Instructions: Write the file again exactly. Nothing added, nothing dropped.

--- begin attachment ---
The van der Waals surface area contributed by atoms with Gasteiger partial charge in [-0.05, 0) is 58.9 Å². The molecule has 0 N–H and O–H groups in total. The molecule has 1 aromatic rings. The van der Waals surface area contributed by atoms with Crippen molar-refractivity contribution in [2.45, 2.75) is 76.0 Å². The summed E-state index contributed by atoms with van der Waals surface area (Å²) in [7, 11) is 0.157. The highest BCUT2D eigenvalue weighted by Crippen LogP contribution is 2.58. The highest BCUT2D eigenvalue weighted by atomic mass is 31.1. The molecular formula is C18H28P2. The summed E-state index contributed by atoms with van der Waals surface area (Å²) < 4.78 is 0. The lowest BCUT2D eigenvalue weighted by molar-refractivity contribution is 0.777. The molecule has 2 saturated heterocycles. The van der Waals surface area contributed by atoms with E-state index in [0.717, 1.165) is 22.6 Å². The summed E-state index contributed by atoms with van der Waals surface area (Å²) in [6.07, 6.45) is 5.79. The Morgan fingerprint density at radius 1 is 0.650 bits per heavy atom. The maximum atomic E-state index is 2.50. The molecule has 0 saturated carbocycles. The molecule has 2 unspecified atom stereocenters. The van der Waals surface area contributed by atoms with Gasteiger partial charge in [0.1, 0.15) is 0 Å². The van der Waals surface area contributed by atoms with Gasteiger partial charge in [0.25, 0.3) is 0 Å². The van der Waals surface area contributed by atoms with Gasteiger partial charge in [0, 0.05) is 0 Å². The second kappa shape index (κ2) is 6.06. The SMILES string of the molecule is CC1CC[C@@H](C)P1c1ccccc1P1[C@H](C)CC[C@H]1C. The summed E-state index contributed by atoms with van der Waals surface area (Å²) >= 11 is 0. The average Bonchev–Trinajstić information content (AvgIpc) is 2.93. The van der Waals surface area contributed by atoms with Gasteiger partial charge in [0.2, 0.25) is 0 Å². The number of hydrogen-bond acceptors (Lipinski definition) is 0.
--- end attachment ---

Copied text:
The van der Waals surface area contributed by atoms with Gasteiger partial charge in [-0.05, 0) is 58.9 Å². The molecule has 0 N–H and O–H groups in total. The molecule has 1 aromatic rings. The van der Waals surface area contributed by atoms with Crippen molar-refractivity contribution in [2.45, 2.75) is 76.0 Å². The summed E-state index contributed by atoms with van der Waals surface area (Å²) in [7, 11) is 0.157. The highest BCUT2D eigenvalue weighted by Crippen LogP contribution is 2.58. The highest BCUT2D eigenvalue weighted by atomic mass is 31.1. The molecular formula is C18H28P2. The summed E-state index contributed by atoms with van der Waals surface area (Å²) < 4.78 is 0. The lowest BCUT2D eigenvalue weighted by molar-refractivity contribution is 0.777. The molecule has 2 saturated heterocycles. The van der Waals surface area contributed by atoms with E-state index in [0.717, 1.165) is 22.6 Å². The summed E-state index contributed by atoms with van der Waals surface area (Å²) in [6.07, 6.45) is 5.79. The Morgan fingerprint density at radius 1 is 0.650 bits per heavy atom. The maximum atomic E-state index is 2.50. The molecule has 0 saturated carbocycles. The molecule has 2 unspecified atom stereocenters. The van der Waals surface area contributed by atoms with Gasteiger partial charge in [0.1, 0.15) is 0 Å². The van der Waals surface area contributed by atoms with Gasteiger partial charge in [0.25, 0.3) is 0 Å². The van der Waals surface area contributed by atoms with Gasteiger partial charge in [0, 0.05) is 0 Å². The second kappa shape index (κ2) is 6.06. The SMILES string of the molecule is CC1CC[C@@H](C)P1c1ccccc1P1[C@H](C)CC[C@H]1C. The summed E-state index contributed by atoms with van der Waals surface area (Å²) >= 11 is 0. The average Bonchev–Trinajstić information content (AvgIpc) is 2.93. The van der Waals surface area contributed by atoms with Gasteiger partial charge in [0.2, 0.25) is 0 Å². The number of hydrogen-bond acceptors (Lipinski definition) is 0.